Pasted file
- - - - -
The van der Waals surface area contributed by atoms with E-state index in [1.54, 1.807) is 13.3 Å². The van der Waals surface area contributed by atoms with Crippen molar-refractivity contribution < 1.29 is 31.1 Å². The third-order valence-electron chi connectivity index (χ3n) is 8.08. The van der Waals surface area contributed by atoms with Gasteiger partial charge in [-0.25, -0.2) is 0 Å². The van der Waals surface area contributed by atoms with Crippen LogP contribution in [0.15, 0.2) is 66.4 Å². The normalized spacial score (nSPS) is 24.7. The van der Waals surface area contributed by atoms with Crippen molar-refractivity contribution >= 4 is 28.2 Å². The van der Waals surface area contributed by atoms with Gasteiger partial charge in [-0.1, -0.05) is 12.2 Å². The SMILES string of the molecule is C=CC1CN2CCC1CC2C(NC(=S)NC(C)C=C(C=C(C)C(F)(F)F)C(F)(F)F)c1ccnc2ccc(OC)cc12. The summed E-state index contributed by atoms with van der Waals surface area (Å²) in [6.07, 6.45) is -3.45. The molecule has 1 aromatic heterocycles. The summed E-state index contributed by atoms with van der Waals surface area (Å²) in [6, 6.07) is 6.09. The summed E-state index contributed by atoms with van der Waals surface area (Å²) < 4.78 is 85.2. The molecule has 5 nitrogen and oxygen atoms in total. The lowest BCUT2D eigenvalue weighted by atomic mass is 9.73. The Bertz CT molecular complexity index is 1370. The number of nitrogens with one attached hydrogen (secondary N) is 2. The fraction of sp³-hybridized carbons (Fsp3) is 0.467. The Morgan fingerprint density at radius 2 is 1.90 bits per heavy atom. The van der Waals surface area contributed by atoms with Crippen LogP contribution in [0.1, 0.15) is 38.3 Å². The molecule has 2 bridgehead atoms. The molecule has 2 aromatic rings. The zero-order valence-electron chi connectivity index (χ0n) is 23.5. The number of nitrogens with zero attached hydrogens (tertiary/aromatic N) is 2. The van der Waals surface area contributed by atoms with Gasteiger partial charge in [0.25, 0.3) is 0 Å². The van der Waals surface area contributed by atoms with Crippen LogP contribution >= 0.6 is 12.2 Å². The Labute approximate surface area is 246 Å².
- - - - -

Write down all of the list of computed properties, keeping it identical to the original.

The van der Waals surface area contributed by atoms with E-state index in [1.54, 1.807) is 13.3 Å². The van der Waals surface area contributed by atoms with Crippen molar-refractivity contribution < 1.29 is 31.1 Å². The third-order valence-electron chi connectivity index (χ3n) is 8.08. The van der Waals surface area contributed by atoms with Gasteiger partial charge in [-0.25, -0.2) is 0 Å². The van der Waals surface area contributed by atoms with Crippen LogP contribution in [0.15, 0.2) is 66.4 Å². The normalized spacial score (nSPS) is 24.7. The van der Waals surface area contributed by atoms with Crippen molar-refractivity contribution >= 4 is 28.2 Å². The van der Waals surface area contributed by atoms with Gasteiger partial charge in [-0.1, -0.05) is 12.2 Å². The SMILES string of the molecule is C=CC1CN2CCC1CC2C(NC(=S)NC(C)C=C(C=C(C)C(F)(F)F)C(F)(F)F)c1ccnc2ccc(OC)cc12. The summed E-state index contributed by atoms with van der Waals surface area (Å²) in [6.07, 6.45) is -3.45. The molecule has 1 aromatic heterocycles. The summed E-state index contributed by atoms with van der Waals surface area (Å²) in [6, 6.07) is 6.09. The summed E-state index contributed by atoms with van der Waals surface area (Å²) < 4.78 is 85.2. The molecule has 5 nitrogen and oxygen atoms in total. The lowest BCUT2D eigenvalue weighted by atomic mass is 9.73. The Bertz CT molecular complexity index is 1370. The number of nitrogens with one attached hydrogen (secondary N) is 2. The fraction of sp³-hybridized carbons (Fsp3) is 0.467. The Morgan fingerprint density at radius 2 is 1.90 bits per heavy atom. The van der Waals surface area contributed by atoms with Crippen LogP contribution in [0.1, 0.15) is 38.3 Å². The molecule has 2 bridgehead atoms. The molecule has 2 aromatic rings. The zero-order valence-electron chi connectivity index (χ0n) is 23.5. The number of nitrogens with zero attached hydrogens (tertiary/aromatic N) is 2. The van der Waals surface area contributed by atoms with Gasteiger partial charge in [0.25, 0.3) is 0 Å². The van der Waals surface area contributed by atoms with Crippen LogP contribution >= 0.6 is 12.2 Å². The Labute approximate surface area is 246 Å².